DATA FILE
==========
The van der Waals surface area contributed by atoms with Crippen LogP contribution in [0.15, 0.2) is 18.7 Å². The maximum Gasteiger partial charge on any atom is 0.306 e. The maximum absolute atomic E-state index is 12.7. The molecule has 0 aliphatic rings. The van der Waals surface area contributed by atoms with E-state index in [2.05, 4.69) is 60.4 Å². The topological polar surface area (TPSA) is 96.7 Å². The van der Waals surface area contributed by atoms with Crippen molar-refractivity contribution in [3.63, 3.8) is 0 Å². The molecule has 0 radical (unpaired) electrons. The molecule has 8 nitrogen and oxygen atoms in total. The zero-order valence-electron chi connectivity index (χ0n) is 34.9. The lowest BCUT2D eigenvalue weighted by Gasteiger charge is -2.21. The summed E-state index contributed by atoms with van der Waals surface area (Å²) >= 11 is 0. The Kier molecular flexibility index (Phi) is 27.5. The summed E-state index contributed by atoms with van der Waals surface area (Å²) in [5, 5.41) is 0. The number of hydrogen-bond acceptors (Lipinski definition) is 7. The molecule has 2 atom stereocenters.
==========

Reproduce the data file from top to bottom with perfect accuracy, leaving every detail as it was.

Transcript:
The van der Waals surface area contributed by atoms with Crippen LogP contribution in [0.15, 0.2) is 18.7 Å². The maximum Gasteiger partial charge on any atom is 0.306 e. The maximum absolute atomic E-state index is 12.7. The molecule has 0 aliphatic rings. The van der Waals surface area contributed by atoms with E-state index in [2.05, 4.69) is 60.4 Å². The topological polar surface area (TPSA) is 96.7 Å². The van der Waals surface area contributed by atoms with Crippen molar-refractivity contribution in [3.63, 3.8) is 0 Å². The molecule has 0 radical (unpaired) electrons. The molecule has 8 nitrogen and oxygen atoms in total. The zero-order valence-electron chi connectivity index (χ0n) is 34.9. The lowest BCUT2D eigenvalue weighted by Gasteiger charge is -2.21. The summed E-state index contributed by atoms with van der Waals surface area (Å²) >= 11 is 0. The Kier molecular flexibility index (Phi) is 27.5. The summed E-state index contributed by atoms with van der Waals surface area (Å²) in [5, 5.41) is 0. The number of hydrogen-bond acceptors (Lipinski definition) is 7. The molecule has 2 atom stereocenters.